Built in the 11th century and decorated in the 14th, the Church of St. Savior in Chora (formerly the Kariye Camii and now the Kariye Müzesi) in Istanbul contains one of the best-preserved collections of Byzantine mosaics and frescoes anywhere.
The first church on this site was built in the 4th century as part of a monastery complex outside the city walls of Constantinople. This is the reason for the "in Chora" part of its name - chora zonton means "in the country" in Greek. The present building dates from the 11th century.
The interior was restored and richly decorated with mosaics and frescoes in the early 14th century by Theodore Metokhites, Grand Logothete of the Treasury.
When the church was converted into a mosque in the 16th century, the Byzantine mosaics were covered in plaster. This protected them for several centuries. They were first uncovered in the 19th century, but the government ordered that those in the prayer hall section of the mosque be re-covered.
American archaeologists uncovered the mosaics for good during World War II and the church-turned-mosque became a secular museum in 1947.
What to See
The front (west narthex) of St. Savior in Chora overlooks a small square occupied by a cafe with outdoor tables. Behind the church is a pretty garden with great views of the apses and domes of the church. The bathrooms are back here, too.
Inside, there are about 50 mosaic panels dating from about 1310, most in excellent shape. Virtually all the subjects of the mosaics derive from the New Testament and they are presented in roughly chronological order. Most of the mosaics are in the exonarthex and esonarthex (two lateral west porches). These depict scenes from the life of the Virgin and the early life of Christ.
The later life of Christ was probably depicted in mosaics in the nave (or naos), but now only three mosaic panels survive in this central room: the Dormition of the Virgin over the west door; Christ to the left of the apse; and the Virgin and Child to the right of the apse.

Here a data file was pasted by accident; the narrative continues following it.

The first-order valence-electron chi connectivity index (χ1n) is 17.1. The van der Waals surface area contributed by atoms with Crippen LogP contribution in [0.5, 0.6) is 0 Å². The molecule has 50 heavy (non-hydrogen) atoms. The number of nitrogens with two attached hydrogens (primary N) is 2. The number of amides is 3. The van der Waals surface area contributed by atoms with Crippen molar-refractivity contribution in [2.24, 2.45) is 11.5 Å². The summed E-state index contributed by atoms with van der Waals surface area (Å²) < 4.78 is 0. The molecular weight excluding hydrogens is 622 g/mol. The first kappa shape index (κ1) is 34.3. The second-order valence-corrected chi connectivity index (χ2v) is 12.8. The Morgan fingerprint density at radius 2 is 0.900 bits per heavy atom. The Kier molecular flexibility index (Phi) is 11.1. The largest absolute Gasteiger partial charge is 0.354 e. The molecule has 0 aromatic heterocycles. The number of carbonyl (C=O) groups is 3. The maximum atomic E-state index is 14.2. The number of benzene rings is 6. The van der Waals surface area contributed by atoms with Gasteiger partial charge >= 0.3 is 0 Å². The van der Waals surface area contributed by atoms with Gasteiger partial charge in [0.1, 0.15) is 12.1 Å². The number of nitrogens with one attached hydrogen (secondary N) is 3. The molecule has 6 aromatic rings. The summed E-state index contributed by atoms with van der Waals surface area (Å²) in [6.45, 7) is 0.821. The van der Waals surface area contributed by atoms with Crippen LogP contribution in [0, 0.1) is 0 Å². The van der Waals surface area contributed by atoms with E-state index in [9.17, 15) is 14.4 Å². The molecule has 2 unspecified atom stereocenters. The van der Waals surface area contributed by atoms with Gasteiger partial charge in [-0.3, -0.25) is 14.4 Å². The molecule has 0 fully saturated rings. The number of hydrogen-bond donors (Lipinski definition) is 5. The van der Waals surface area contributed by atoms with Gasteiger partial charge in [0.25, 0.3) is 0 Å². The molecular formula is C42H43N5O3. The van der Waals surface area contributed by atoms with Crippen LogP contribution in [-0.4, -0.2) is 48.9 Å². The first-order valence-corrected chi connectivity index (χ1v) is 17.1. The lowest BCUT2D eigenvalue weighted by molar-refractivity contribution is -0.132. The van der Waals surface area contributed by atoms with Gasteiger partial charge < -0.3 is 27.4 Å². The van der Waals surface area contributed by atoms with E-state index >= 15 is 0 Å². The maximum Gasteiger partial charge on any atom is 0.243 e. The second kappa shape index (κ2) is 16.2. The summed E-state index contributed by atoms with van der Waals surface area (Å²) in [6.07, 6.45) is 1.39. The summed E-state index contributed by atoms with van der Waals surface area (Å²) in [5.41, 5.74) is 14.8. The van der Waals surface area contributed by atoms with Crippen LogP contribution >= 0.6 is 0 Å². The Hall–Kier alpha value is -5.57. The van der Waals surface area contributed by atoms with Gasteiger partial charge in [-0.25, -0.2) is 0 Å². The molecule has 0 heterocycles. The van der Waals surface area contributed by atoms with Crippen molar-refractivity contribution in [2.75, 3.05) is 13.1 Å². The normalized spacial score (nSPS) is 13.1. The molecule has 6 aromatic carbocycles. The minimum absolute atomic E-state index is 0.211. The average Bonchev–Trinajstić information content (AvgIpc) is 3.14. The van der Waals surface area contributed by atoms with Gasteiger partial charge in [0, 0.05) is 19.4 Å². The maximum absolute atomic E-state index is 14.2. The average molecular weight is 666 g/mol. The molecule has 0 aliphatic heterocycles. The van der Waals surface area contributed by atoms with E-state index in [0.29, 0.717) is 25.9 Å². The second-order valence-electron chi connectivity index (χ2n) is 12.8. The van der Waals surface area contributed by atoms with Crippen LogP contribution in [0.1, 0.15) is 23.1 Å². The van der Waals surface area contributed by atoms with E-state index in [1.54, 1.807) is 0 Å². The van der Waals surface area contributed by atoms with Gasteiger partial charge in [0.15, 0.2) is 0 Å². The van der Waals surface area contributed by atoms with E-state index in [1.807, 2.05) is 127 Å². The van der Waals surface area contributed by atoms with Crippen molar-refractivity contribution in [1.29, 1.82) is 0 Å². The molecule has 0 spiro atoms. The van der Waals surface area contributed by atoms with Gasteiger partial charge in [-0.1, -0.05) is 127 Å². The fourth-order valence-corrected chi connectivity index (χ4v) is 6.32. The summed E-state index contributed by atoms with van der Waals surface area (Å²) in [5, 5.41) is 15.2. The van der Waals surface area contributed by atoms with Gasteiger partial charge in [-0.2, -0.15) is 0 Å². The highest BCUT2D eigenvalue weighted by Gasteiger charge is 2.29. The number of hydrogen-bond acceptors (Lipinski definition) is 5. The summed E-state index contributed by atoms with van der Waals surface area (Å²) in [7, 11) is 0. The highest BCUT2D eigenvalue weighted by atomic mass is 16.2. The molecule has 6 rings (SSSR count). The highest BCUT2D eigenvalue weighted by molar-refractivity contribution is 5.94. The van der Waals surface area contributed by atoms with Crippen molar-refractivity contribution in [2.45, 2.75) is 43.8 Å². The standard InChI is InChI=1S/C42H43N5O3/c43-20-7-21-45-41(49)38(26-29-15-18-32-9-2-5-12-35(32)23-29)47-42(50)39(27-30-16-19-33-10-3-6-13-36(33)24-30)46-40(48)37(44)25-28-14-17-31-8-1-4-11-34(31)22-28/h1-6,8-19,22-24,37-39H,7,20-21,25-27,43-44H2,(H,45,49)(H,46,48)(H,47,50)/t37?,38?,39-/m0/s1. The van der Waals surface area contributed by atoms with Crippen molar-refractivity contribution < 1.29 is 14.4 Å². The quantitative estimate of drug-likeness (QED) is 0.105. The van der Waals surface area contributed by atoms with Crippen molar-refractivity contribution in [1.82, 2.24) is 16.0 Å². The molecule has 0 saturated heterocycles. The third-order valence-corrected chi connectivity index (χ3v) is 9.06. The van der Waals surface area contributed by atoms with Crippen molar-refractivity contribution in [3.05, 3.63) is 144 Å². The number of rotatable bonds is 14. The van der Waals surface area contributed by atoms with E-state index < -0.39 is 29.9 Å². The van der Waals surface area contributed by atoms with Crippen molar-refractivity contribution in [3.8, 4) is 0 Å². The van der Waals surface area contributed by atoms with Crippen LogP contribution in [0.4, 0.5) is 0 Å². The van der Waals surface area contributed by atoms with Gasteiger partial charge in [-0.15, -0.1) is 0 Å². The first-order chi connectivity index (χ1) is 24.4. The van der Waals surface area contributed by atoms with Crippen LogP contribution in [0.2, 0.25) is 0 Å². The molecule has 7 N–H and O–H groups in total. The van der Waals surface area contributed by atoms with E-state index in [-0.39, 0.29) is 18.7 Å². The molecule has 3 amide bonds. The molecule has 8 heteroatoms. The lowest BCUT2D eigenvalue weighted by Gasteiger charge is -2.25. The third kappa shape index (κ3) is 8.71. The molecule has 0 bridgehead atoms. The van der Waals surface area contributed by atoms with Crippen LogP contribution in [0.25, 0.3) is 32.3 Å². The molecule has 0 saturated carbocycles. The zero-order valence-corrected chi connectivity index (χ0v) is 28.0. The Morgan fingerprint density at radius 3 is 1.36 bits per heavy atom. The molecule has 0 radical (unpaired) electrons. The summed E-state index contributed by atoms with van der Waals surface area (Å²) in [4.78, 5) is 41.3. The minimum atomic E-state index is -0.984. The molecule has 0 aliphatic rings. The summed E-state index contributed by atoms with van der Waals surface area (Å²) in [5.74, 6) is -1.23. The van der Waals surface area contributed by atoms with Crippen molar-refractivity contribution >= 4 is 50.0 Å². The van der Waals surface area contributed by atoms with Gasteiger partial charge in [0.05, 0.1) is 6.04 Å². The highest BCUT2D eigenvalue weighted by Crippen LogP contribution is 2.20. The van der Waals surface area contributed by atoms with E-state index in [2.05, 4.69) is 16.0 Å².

The exonarthex is just inside the west entrance. It is a lateral hall 4 m wide and 23 m long. The subjects of its mosaics include:
The esonarthex runs parallel to the exonarthex between it and the nave. It is also 4m wide but slightly shorter at 18 m long. Its eastern door leads into the nave while a southern door leads into the antechamber of the parecclesion and a northern door leads into a north aisle outside the nave.
The mosaics in the first three bays of the inner narthex depict the Life of the Virgin and her parents Anne and Joachim. The esonarthex has two domes: the smaller above the entrance to the northern corridor; the larger midway between the entrances into the naos and the pareclession.
Mosaic subjects in the esonarthex include the following:
Running along the south side of the central church is a Paracclesion - a burial chamber or mortuary chapel used by the patron and his family. It is decorated with frescoes, which were painted shortly after the mosaics and probably by the same artist. Appropriate to their context in the burial chamber, the frescoesdepict themes relating to the afterlife:
Quick Facts on Kariye Camii (St. Savior in Chora)
|Names:||Kariye Camii (St. Savior in Chora)|
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|Coordinates:||41.031226° N, 28.939018° E|
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- David Talbot Rice, Art of the Byzantine Era (New York: Thames and Hudson, 1997), 223-32. Thames and Hudson World of Art Series.
- Chora Museum - Turkeyvision.com (includes detailed plan of mosaics)
- Chora Church - Wikipedia
- St. Savior in Chora (Kariye Müzesi; formerly the Kariye Camii) - Frommer's
- Kariye Camii - Welcome to Constantinople by Prof. Robert Ousterhout
- Maria Palaiologina - Wikipedia
- Photos of Kariye Camii (St. Savior in Chora) - here on Sacred Destinations
Map of Kariye Camii (St. Savior in Chora), Istanbul
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